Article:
Occasionally reality makes an unwanted appearance in the frequently surreal world of the Premier League.
Clubs now want to try them before they buy them
Occasionally reality makes an unwanted appearance in the frequently surreal world of the Premier League. Last month proved to be one such rarity. There was a time when the unofficial motto of the January transfer window was "spend, spend, spend". Now it is "try before you buy". Last January, the 20 Premier League clubs' combined transfer expenditure was around £170 million (Dh996m). This year it was nearer to £30m.
The phrase "credit crunch" entered the vocabulary of the majority long before it reached the football clubs. Now recession and relegation are twin threats. Loan deals far outnumbered big-money signings, accounting for 70 per cent of moves. Factor in free transfers and short-term contracts and managers have resembled bargain hunters, rather than the last of the big spenders. Headlines were created with lashings of nostalgia in the recent window. The returns of Patrick Vieira and Sol Campbell to the Premier League, from Serie A and League Two respectively, generated plenty of comment and column inches. However, the Frenchman is yet to play for Manchester City while the Englishman has acquitted himself reasonably at Arsenal, but they are essentially squad players.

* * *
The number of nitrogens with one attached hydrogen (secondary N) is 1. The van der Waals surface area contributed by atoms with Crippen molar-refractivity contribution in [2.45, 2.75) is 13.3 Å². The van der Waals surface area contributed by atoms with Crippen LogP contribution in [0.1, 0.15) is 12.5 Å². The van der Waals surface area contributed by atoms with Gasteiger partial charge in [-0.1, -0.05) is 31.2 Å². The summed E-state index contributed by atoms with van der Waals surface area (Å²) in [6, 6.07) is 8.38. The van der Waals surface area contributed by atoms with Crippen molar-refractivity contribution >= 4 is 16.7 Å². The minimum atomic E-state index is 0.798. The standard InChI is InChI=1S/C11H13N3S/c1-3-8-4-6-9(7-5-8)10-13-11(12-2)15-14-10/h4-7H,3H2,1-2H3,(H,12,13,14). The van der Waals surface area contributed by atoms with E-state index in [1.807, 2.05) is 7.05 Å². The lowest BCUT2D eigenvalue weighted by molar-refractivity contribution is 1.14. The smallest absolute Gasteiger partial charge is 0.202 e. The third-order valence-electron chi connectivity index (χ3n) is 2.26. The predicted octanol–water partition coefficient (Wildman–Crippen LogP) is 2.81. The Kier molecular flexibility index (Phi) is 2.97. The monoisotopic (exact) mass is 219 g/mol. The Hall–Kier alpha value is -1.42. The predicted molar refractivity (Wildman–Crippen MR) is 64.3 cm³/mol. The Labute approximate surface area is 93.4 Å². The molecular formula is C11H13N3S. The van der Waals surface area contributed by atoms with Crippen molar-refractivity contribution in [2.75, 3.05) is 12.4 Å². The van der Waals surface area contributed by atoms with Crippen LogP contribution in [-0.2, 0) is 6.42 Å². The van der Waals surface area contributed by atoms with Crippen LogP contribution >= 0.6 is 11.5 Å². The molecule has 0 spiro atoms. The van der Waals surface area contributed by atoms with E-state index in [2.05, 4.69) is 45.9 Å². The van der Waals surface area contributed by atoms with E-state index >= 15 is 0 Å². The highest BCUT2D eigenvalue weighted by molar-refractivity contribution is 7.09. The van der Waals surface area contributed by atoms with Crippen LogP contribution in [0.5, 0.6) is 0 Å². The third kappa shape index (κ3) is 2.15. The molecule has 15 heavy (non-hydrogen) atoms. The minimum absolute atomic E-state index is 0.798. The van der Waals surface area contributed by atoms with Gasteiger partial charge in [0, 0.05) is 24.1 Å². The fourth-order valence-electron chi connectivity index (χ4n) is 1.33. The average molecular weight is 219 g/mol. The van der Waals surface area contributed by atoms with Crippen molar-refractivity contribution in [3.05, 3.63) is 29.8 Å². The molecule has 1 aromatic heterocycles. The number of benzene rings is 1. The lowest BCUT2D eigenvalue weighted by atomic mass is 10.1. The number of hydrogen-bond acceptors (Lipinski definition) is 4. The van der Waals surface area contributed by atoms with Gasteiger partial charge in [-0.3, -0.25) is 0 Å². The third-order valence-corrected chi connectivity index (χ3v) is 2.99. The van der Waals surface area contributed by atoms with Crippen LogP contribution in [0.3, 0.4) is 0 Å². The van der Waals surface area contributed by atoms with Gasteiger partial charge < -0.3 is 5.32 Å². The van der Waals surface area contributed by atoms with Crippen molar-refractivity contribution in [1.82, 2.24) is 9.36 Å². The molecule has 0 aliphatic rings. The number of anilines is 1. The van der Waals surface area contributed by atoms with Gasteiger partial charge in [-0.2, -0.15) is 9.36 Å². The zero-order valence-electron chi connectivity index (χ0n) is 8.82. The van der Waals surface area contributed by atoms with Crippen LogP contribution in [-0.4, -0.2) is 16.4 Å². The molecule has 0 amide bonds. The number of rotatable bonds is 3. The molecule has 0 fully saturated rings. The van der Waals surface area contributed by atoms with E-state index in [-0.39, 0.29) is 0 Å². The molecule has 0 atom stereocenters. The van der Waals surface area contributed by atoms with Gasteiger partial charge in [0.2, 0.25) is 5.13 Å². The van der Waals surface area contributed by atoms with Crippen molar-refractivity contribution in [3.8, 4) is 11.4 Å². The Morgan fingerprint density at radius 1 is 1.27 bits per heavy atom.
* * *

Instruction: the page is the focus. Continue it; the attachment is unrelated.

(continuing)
So was the man who provided the eventual surprise. Robbie Keane's move to Scottish Premier League club Celtic is one of the many loans and, after his switch from Liverpool to Tottenham at a similarly late stage 12 months ago, suggests the Irishman is one of the few who enjoys the window's artificially generated drama. It is, however, a direct consequence of the form of Peter Crouch and Jermain Defoe. By bringing in Eidur Gudjohnsen (on loan, inevitably) and letting Keane leave, Harry Redknapp has merely traded substitutes.
The ultimate wheeler-dealer also continued the twinning programme between his former and current club as Younes Kaboul left Pompey for Spurs. He was one of the costliest purchases in a window where more than half the clubs did not pay a transfer fee (although, as the Wolves manager Mick McCarthy pointed out, many of the loans did command a fee). Two of the three biggest buys were signings for the future: indeed, while Adam Johnson is available for Manchester City, Chris Smalling's arrival at Manchester United will be delayed until the summer. Neither has been signed for his immediate impact although, with Robinho leaving Eastlands for a short-term stint with the Brazilian club Santos, there may be an opportunity for Johnson to shine.
The quest for fourth place could be influenced by a new recruit, whether Johnson, Kaboul or Liverpool's Maxi Rodriguez, but the Premier League title is less likely to be. With Smalling still at Fulham, Campbell is the only addition any of the top three sides have made, which reinforces the view that January is a market for the desperate. Needless to say, the relegation-threatened sides have been active. Portsmouth have sold three players as both the fire-sale and the quest to stave off administration continues. All of the sides immediately above them have been casting around for a saviour, whether proven Premier League goalscorers like Amr Zaki (Hull) and Benni McCarthy (West Ham), emerging talents like Jack Wilshere (Bolton) and Victor Moses (Wigan) or more exotic additions such as Geoffrey Mujangi Bia (Wolves).
But the common denominator in all this is cost. For once, the Premier League did not break the bank. firstname.lastname@example.org